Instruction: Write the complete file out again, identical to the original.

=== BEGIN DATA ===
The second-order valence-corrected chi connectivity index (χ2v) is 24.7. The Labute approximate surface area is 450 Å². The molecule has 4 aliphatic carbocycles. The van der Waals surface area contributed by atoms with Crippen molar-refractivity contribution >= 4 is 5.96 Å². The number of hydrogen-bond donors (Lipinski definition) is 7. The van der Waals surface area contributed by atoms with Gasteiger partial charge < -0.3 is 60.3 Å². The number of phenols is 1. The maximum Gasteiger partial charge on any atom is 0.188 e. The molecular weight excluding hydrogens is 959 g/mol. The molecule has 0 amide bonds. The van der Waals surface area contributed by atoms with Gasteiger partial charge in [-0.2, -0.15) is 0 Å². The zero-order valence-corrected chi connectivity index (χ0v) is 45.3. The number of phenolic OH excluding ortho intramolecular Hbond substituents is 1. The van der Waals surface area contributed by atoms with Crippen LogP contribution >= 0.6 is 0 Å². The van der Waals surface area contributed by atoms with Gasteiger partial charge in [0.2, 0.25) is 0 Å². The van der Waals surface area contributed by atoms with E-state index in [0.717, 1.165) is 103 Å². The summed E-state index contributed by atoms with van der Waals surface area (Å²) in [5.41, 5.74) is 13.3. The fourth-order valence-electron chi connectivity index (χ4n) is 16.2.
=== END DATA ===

The second-order valence-corrected chi connectivity index (χ2v) is 24.7. The Labute approximate surface area is 450 Å². The molecule has 4 aliphatic carbocycles. The van der Waals surface area contributed by atoms with Crippen molar-refractivity contribution >= 4 is 5.96 Å². The number of hydrogen-bond donors (Lipinski definition) is 7. The van der Waals surface area contributed by atoms with Gasteiger partial charge < -0.3 is 60.3 Å². The number of phenols is 1. The maximum Gasteiger partial charge on any atom is 0.188 e. The molecular weight excluding hydrogens is 959 g/mol. The molecule has 0 amide bonds. The van der Waals surface area contributed by atoms with Gasteiger partial charge in [-0.2, -0.15) is 0 Å². The zero-order valence-corrected chi connectivity index (χ0v) is 45.3. The number of phenolic OH excluding ortho intramolecular Hbond substituents is 1. The van der Waals surface area contributed by atoms with Crippen LogP contribution >= 0.6 is 0 Å². The van der Waals surface area contributed by atoms with Gasteiger partial charge in [0.2, 0.25) is 0 Å². The van der Waals surface area contributed by atoms with E-state index in [0.717, 1.165) is 103 Å². The summed E-state index contributed by atoms with van der Waals surface area (Å²) in [5.41, 5.74) is 13.3. The fourth-order valence-electron chi connectivity index (χ4n) is 16.2.